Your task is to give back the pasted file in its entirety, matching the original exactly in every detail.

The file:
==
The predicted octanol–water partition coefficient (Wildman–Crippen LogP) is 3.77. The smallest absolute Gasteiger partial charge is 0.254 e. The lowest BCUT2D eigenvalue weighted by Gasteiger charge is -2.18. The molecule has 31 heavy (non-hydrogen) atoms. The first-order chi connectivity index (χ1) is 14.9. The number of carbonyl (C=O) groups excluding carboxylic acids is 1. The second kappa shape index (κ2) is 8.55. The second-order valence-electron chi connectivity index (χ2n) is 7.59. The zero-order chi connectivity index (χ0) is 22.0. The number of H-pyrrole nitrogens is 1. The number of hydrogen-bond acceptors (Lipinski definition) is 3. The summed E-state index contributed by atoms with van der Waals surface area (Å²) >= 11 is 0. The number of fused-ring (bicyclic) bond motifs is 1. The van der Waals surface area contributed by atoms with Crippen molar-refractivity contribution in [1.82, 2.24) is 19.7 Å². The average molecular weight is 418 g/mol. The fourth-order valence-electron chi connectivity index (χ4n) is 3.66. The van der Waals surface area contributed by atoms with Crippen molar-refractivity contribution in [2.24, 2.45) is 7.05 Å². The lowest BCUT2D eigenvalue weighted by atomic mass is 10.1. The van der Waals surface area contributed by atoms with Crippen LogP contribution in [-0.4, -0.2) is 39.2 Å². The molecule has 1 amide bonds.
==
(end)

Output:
The predicted octanol–water partition coefficient (Wildman–Crippen LogP) is 3.77. The smallest absolute Gasteiger partial charge is 0.254 e. The lowest BCUT2D eigenvalue weighted by Gasteiger charge is -2.18. The molecule has 31 heavy (non-hydrogen) atoms. The first-order chi connectivity index (χ1) is 14.9. The number of carbonyl (C=O) groups excluding carboxylic acids is 1. The second kappa shape index (κ2) is 8.55. The second-order valence-electron chi connectivity index (χ2n) is 7.59. The zero-order chi connectivity index (χ0) is 22.0. The number of H-pyrrole nitrogens is 1. The number of hydrogen-bond acceptors (Lipinski definition) is 3. The summed E-state index contributed by atoms with van der Waals surface area (Å²) >= 11 is 0. The number of fused-ring (bicyclic) bond motifs is 1. The van der Waals surface area contributed by atoms with Crippen molar-refractivity contribution in [1.82, 2.24) is 19.7 Å². The average molecular weight is 418 g/mol. The fourth-order valence-electron chi connectivity index (χ4n) is 3.66. The van der Waals surface area contributed by atoms with Crippen molar-refractivity contribution in [2.24, 2.45) is 7.05 Å². The lowest BCUT2D eigenvalue weighted by atomic mass is 10.1. The van der Waals surface area contributed by atoms with Crippen LogP contribution in [-0.4, -0.2) is 39.2 Å². The molecule has 1 amide bonds.